I know I’m very, very late in coming to the Wonder Woman party. I finally saw it for the first time last week and have been thinking about it a lot since then. There were definitely things that bothered me and that I didn’t like, but there was an incredible power about it that I couldn’t quite articulate. The kind that was sort of unexpectedly breathtaking. So, after more than a week of thinking about it (and since I’m on a bit of kick with posts like this), here’s what I learned from Wonder Woman.
- Representation matters. The scenes where we see Diana (a.k.a. Wonder Woman) fighting are amazing to watch, as are the scenes where we see the Amazons fighting. One of the reasons it’s so moving is because we rarely (if ever) see scenes like this in other films. Fighting in battle is not a role that women assume in most literature or film. Watching it feels defiant – almost subversive. We like to tell children that they can be whatever they want to be, but we send an altogether different message when the only female role models we show them are either passive, helpless, and dependent on male power or attention, OR “Iron Maiden” stereotypes that no one wants to emulate.* Nobody fits neatly into the “Damsel in Distress” stereotype or the “Iron Maiden.” It’s important for more complex representations of womanhood to be culturally visible, and that’s exactly what Wonder Woman is.
- There is power in goodness. Superhero stories to me are about the power of goodness, more than anything else. It’s a theme that shows up pretty much everywhere in literature/film (compare Diana’s “in the name of all that is good in this world…” with Samwise Gamgee’s “there’s some good in this world, Mr. Frodo, and it’s worth fighting for” from Lord of the Rings), but superheroes kind of epitomize this idea for me. No matter how many stories I fall in love with that show me this, it always stands out to me. It can be so hard to believe in the power of goodness when confronting everything that we’re forced to face anytime we turn on the news, walk past people in need, or dive into the Terrible World of Internet Comment Sections. There is something about the intrinsic optimism of stories like Wonder Woman’s that is a kind of tonic against all of that, and I love it.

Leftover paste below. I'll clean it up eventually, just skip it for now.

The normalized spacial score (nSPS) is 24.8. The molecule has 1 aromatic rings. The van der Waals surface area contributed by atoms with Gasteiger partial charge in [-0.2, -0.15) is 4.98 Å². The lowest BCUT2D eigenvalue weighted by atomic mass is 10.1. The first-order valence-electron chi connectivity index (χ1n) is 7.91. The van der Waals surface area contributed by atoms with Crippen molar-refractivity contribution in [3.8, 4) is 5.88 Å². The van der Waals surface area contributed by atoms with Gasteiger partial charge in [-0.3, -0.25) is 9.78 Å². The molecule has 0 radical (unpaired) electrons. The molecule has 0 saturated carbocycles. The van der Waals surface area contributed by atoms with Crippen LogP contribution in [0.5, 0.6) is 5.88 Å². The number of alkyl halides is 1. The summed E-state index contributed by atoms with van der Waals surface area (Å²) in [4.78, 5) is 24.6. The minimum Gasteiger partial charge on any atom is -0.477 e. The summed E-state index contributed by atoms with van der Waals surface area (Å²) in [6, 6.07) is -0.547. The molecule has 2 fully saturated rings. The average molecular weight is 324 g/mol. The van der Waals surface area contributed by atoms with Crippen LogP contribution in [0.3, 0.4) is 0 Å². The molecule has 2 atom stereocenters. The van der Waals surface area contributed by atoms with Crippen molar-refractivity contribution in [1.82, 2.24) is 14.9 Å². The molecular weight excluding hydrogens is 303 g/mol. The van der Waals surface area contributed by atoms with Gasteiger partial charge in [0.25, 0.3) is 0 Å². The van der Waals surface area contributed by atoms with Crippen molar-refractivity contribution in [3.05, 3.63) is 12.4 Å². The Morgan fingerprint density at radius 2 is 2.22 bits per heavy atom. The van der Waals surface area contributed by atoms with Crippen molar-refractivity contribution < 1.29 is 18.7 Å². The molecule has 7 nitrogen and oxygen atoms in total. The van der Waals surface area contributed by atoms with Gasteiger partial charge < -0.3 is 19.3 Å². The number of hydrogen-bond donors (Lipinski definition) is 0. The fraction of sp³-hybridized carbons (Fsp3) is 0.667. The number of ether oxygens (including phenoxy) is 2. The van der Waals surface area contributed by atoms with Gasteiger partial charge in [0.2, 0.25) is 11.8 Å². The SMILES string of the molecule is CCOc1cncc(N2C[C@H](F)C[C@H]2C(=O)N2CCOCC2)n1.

- There is value in compassion, kindness, and empathy. Many traits that are considered to be “feminine” are frequently demeaned or undervalued. It was remarkable to see these traits (chief among them kindness, compassion, and empathy) play such a strong and positive role in the story. It brought to mind the quote from Camelot: “Violence is not strength and compassion is not weakness.” I also couldn’t help but think of the ending of Moana, which centers on the same three values: compassion, kindness, and empathy. (In fact, I think comparing Moana and Wonder Woman would be a fascinating study, because they felt very similar to me in many ways.) It’s so simple and obvious, but I think we often lose sight of that idea, and seeing these three quiet values as the power behind stories’ climaxes is, frankly, quite radical. Wonder Woman presents an argument against allowing a hierarchy of “feminine” vs. “masculine” traits by showing us that Diana’s true power doesn’t really depend on her impressive physical skills and abilities, but on her capacity to listen, love, and believe the best of people. Ugh, that sounds pathetic; but guess what? It’s true.
I feel like now more than any time in the last 50 years, it’s so easy to be callous and pessimistic. Wonder Woman is a slice of hope, reminding us that good guys can still win. Sooner or later.
*We do the same thing to boys when the only role models we place before them are aggressive, physically intimidating, and controlling.